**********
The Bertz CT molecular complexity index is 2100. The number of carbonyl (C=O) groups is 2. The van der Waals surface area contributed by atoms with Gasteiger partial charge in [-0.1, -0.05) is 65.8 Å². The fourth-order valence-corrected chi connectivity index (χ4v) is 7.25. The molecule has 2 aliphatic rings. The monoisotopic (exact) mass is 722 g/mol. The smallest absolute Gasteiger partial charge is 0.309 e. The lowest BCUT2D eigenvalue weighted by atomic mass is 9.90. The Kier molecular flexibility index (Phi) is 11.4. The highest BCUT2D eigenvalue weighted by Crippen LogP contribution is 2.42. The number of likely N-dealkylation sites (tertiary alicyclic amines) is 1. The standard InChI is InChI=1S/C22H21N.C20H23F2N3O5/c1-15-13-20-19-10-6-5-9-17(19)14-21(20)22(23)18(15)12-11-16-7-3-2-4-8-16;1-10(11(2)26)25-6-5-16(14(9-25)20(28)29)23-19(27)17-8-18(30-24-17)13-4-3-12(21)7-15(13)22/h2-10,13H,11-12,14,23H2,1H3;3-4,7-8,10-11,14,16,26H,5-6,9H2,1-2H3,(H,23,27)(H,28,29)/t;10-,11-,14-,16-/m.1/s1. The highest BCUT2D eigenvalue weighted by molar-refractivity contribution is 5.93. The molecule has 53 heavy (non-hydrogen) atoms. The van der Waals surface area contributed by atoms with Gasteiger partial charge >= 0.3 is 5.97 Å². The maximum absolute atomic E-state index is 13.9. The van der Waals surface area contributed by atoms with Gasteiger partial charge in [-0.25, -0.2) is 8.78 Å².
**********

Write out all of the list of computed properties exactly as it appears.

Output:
The Bertz CT molecular complexity index is 2100. The number of carbonyl (C=O) groups is 2. The van der Waals surface area contributed by atoms with Gasteiger partial charge in [-0.1, -0.05) is 65.8 Å². The fourth-order valence-corrected chi connectivity index (χ4v) is 7.25. The molecule has 2 aliphatic rings. The monoisotopic (exact) mass is 722 g/mol. The smallest absolute Gasteiger partial charge is 0.309 e. The lowest BCUT2D eigenvalue weighted by atomic mass is 9.90. The Kier molecular flexibility index (Phi) is 11.4. The highest BCUT2D eigenvalue weighted by Crippen LogP contribution is 2.42. The number of likely N-dealkylation sites (tertiary alicyclic amines) is 1. The standard InChI is InChI=1S/C22H21N.C20H23F2N3O5/c1-15-13-20-19-10-6-5-9-17(19)14-21(20)22(23)18(15)12-11-16-7-3-2-4-8-16;1-10(11(2)26)25-6-5-16(14(9-25)20(28)29)23-19(27)17-8-18(30-24-17)13-4-3-12(21)7-15(13)22/h2-10,13H,11-12,14,23H2,1H3;3-4,7-8,10-11,14,16,26H,5-6,9H2,1-2H3,(H,23,27)(H,28,29)/t;10-,11-,14-,16-/m.1/s1. The highest BCUT2D eigenvalue weighted by molar-refractivity contribution is 5.93. The molecule has 53 heavy (non-hydrogen) atoms. The van der Waals surface area contributed by atoms with Gasteiger partial charge >= 0.3 is 5.97 Å². The maximum absolute atomic E-state index is 13.9. The van der Waals surface area contributed by atoms with Gasteiger partial charge in [-0.25, -0.2) is 8.78 Å².